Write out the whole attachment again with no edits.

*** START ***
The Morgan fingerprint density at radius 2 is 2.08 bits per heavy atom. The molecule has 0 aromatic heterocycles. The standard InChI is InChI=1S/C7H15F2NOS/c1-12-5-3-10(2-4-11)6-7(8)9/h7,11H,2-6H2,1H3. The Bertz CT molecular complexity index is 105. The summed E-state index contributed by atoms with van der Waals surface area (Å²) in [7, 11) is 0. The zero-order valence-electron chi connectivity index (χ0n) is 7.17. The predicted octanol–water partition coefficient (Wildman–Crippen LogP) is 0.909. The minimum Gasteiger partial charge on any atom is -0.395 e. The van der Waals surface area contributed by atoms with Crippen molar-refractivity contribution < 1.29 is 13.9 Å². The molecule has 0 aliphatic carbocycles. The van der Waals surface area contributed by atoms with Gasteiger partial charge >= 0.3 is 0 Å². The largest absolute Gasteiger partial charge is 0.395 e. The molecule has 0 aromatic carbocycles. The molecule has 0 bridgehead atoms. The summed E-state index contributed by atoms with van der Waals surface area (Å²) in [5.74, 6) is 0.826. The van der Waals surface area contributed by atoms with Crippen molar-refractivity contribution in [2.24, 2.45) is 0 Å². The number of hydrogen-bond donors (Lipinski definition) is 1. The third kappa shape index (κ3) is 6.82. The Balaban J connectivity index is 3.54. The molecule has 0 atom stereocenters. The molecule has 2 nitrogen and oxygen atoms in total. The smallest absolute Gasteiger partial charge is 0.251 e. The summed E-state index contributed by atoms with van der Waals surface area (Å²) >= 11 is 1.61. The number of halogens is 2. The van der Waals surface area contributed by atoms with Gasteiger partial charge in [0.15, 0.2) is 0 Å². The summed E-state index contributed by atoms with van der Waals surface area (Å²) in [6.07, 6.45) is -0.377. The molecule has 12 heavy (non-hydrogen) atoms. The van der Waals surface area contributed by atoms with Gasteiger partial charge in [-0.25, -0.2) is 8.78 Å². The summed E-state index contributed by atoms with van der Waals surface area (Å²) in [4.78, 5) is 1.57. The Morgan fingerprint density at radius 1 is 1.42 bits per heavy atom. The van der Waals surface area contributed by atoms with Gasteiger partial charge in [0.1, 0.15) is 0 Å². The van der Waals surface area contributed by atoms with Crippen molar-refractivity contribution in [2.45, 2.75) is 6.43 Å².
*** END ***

The Morgan fingerprint density at radius 2 is 2.08 bits per heavy atom. The molecule has 0 aromatic heterocycles. The standard InChI is InChI=1S/C7H15F2NOS/c1-12-5-3-10(2-4-11)6-7(8)9/h7,11H,2-6H2,1H3. The Bertz CT molecular complexity index is 105. The summed E-state index contributed by atoms with van der Waals surface area (Å²) in [7, 11) is 0. The zero-order valence-electron chi connectivity index (χ0n) is 7.17. The predicted octanol–water partition coefficient (Wildman–Crippen LogP) is 0.909. The minimum Gasteiger partial charge on any atom is -0.395 e. The van der Waals surface area contributed by atoms with Crippen molar-refractivity contribution < 1.29 is 13.9 Å². The molecule has 0 aliphatic carbocycles. The van der Waals surface area contributed by atoms with Gasteiger partial charge >= 0.3 is 0 Å². The largest absolute Gasteiger partial charge is 0.395 e. The molecule has 0 aromatic carbocycles. The molecule has 0 bridgehead atoms. The summed E-state index contributed by atoms with van der Waals surface area (Å²) in [5.74, 6) is 0.826. The van der Waals surface area contributed by atoms with Crippen molar-refractivity contribution in [2.24, 2.45) is 0 Å². The number of hydrogen-bond donors (Lipinski definition) is 1. The third kappa shape index (κ3) is 6.82. The Balaban J connectivity index is 3.54. The molecule has 0 atom stereocenters. The molecule has 2 nitrogen and oxygen atoms in total. The smallest absolute Gasteiger partial charge is 0.251 e. The summed E-state index contributed by atoms with van der Waals surface area (Å²) >= 11 is 1.61. The number of halogens is 2. The van der Waals surface area contributed by atoms with Gasteiger partial charge in [0.15, 0.2) is 0 Å². The summed E-state index contributed by atoms with van der Waals surface area (Å²) in [6.07, 6.45) is -0.377. The molecule has 12 heavy (non-hydrogen) atoms. The van der Waals surface area contributed by atoms with Gasteiger partial charge in [-0.25, -0.2) is 8.78 Å². The summed E-state index contributed by atoms with van der Waals surface area (Å²) in [4.78, 5) is 1.57. The Morgan fingerprint density at radius 1 is 1.42 bits per heavy atom. The van der Waals surface area contributed by atoms with Gasteiger partial charge in [0.1, 0.15) is 0 Å². The van der Waals surface area contributed by atoms with Crippen molar-refractivity contribution in [2.45, 2.75) is 6.43 Å².